You don't need to use scientific notation in evaluating this limit.

All you're looking for is the signs on top & on the bottom.

Now, I would guess you are not fully aware of what I wrote because in the limit you've provided you've mixed it up.

\(\displaystyle \lim_{x \to -1^-} [ \frac{x^3}{x^2 - 1}]\)

There is a subtlety here, in \(\displaystyle \lim_{x \to -1^-}\) do you see the minus on top of the (-1)?

This means that you use the number line & go from -∞ towards -1, i.e. if you substitute in -2 it will work here because all you're interested in is the sign.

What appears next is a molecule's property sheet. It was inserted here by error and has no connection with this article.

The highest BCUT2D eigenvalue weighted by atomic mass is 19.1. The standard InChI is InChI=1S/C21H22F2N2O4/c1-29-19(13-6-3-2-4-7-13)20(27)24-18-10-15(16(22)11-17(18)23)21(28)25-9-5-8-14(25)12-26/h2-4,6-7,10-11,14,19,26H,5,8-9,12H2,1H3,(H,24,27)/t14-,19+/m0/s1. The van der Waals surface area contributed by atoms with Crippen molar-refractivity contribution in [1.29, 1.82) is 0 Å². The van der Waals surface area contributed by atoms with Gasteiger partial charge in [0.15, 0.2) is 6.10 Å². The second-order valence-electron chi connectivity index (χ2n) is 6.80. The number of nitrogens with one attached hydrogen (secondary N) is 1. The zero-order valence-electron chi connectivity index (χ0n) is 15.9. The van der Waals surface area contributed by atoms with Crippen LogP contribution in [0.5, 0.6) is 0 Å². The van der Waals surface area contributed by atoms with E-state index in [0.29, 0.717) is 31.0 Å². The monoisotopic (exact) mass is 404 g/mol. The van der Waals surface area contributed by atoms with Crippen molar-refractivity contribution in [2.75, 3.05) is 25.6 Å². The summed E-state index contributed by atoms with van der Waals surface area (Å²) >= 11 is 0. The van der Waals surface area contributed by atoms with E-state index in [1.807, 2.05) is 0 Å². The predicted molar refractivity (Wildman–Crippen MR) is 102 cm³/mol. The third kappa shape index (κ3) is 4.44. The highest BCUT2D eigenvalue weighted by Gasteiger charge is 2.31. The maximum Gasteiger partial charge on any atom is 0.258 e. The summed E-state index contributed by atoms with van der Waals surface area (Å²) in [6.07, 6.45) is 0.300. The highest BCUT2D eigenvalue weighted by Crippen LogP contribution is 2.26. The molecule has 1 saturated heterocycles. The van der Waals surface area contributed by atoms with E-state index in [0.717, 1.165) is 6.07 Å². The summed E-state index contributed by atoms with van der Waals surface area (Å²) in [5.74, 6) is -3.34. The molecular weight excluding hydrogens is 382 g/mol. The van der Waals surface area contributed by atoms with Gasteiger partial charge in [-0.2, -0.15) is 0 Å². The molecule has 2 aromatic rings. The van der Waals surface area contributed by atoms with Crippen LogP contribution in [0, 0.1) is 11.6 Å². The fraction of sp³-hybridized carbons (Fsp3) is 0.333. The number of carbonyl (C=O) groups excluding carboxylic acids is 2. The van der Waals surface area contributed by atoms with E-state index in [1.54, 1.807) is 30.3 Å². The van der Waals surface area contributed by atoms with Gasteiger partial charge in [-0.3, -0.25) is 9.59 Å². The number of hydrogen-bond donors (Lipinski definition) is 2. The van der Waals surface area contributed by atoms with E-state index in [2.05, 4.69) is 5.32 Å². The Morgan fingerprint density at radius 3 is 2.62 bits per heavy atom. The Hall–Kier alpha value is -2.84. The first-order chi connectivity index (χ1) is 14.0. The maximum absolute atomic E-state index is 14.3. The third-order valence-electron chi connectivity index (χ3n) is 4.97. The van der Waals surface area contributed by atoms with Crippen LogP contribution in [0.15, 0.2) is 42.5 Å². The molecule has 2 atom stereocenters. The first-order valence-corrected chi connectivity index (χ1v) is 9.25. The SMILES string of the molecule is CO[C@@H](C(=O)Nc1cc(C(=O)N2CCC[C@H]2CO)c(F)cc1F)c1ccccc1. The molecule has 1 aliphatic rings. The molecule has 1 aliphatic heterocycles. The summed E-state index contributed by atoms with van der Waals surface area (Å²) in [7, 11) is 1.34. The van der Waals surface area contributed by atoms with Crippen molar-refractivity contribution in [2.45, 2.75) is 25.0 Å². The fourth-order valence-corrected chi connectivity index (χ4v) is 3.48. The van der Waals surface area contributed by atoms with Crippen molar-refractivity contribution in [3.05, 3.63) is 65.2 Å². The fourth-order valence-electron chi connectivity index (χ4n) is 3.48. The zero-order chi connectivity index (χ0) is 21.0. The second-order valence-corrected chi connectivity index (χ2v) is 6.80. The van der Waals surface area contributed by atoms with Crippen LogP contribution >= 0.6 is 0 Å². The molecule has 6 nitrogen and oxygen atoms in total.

The minus there means that you approach whatever the limit is **from** that side.

\(\displaystyle \lim_{x \to -1^-}\) approach (-1) from the negative side & increase towards the positive side.

\(\displaystyle \lim_{x \to -1^+}\) approach (-1) from the **positive** side & go down towards the negative side.

Also, about the asymptote, you see that Mr. Fantastic gave you

\(\displaystyle \frac{x^3}{x^2 - 1} = x + \frac{x}{x^2 - 1}\)

well he just used **long division** to reduce the original equation into an equivalent equation but it cannot be used at (-1) or 1 because the original function is **undefined** there.

This should be instantly recognisable because the degree in the numerator is **one higher** than that of the denominator.

When you see this type of function you use long division to reduce it to an equivalent equation & the first term that is your asymptote, (in this case x!).

The function is well defined at 0, it is equal to zero!